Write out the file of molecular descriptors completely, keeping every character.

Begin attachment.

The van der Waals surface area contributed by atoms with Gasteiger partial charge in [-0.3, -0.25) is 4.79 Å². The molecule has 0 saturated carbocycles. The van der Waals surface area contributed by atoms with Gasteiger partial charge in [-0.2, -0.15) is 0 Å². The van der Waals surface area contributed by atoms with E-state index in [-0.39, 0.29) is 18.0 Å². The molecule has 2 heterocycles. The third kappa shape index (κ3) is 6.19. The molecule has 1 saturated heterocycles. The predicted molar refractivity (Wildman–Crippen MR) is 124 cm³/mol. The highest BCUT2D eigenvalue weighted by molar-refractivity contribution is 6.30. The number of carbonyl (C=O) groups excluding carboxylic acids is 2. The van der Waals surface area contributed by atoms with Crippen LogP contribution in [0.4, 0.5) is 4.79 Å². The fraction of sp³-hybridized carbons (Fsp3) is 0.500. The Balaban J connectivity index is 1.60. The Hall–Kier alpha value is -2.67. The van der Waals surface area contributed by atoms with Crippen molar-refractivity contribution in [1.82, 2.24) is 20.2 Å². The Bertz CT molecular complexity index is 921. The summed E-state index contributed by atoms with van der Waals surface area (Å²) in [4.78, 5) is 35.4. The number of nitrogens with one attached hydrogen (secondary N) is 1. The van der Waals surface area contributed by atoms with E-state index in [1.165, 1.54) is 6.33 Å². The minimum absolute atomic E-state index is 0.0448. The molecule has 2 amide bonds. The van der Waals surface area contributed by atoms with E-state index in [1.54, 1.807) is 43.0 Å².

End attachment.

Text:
The van der Waals surface area contributed by atoms with Gasteiger partial charge in [-0.3, -0.25) is 4.79 Å². The molecule has 0 saturated carbocycles. The van der Waals surface area contributed by atoms with Gasteiger partial charge in [-0.2, -0.15) is 0 Å². The van der Waals surface area contributed by atoms with E-state index in [-0.39, 0.29) is 18.0 Å². The molecule has 2 heterocycles. The third kappa shape index (κ3) is 6.19. The molecule has 1 saturated heterocycles. The predicted molar refractivity (Wildman–Crippen MR) is 124 cm³/mol. The highest BCUT2D eigenvalue weighted by molar-refractivity contribution is 6.30. The number of carbonyl (C=O) groups excluding carboxylic acids is 2. The van der Waals surface area contributed by atoms with Crippen LogP contribution in [0.4, 0.5) is 4.79 Å². The fraction of sp³-hybridized carbons (Fsp3) is 0.500. The Balaban J connectivity index is 1.60. The Hall–Kier alpha value is -2.67. The van der Waals surface area contributed by atoms with Crippen molar-refractivity contribution in [1.82, 2.24) is 20.2 Å². The Bertz CT molecular complexity index is 921. The summed E-state index contributed by atoms with van der Waals surface area (Å²) in [4.78, 5) is 35.4. The number of nitrogens with one attached hydrogen (secondary N) is 1. The van der Waals surface area contributed by atoms with E-state index in [1.165, 1.54) is 6.33 Å². The minimum absolute atomic E-state index is 0.0448. The molecule has 2 amide bonds. The van der Waals surface area contributed by atoms with E-state index in [1.54, 1.807) is 43.0 Å².